The idea of a kaleidic economy or society is strongly associated with George Shackle and his vision of Keynesian kaleidics. This essay asserts that the central thrust of the Austrian tradition in economic analysis can be described by the term Viennese kaleidics. In either version of kaleidics, the analytical stress is placed on treating time seriously and not just notionally. Either version of kaleidics leads to recognition that economic processes are better treated as turbulent than as equilibrated. While that turbulence is a natural feature of the unavoidable incompleteness of intertemporal coordination, it is subject to mitigation. This essay explains how it is that individual liberty and private ordering is generally superior to state policy and public ordering in calming the turbulence that naturally characterizes a kaleidic economy.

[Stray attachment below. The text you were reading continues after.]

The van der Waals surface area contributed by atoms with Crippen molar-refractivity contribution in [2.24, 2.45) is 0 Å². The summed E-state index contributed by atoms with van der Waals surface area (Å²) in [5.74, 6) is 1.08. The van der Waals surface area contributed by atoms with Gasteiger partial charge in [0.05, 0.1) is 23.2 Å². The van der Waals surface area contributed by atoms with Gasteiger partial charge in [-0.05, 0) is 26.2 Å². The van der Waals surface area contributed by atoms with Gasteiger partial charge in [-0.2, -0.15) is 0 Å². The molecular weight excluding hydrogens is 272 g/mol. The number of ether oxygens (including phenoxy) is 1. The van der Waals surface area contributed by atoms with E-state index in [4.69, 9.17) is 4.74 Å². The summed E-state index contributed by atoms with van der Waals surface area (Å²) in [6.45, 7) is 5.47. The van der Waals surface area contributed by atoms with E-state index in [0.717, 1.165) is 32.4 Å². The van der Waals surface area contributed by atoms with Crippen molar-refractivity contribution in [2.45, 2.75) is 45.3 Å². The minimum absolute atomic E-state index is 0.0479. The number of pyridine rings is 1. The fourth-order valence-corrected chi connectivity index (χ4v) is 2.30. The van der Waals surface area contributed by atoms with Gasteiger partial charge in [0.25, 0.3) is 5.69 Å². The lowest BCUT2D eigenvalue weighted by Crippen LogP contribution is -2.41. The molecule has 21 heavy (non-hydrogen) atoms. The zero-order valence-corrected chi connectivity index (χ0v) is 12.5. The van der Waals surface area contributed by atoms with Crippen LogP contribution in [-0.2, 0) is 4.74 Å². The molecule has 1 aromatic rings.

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This is a revised text of my presidential address to the Society for the Development of Austrian Economics, Washington, DC, November 20, 2011. I’m grateful to Peter Boettke for offering helpful comments on an earlier version.
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Wagner, R.E. Viennese kaleidics: Why it’s liberty more than policy that calms turbulence. Rev Austrian Econ 25, 283–297 (2012). https://doi.org/10.1007/s11138-012-0172-x
- Kaleidic economy
- George Shackle
- Time and economics
- Monetary non-neutrality
- Private vs. public ordering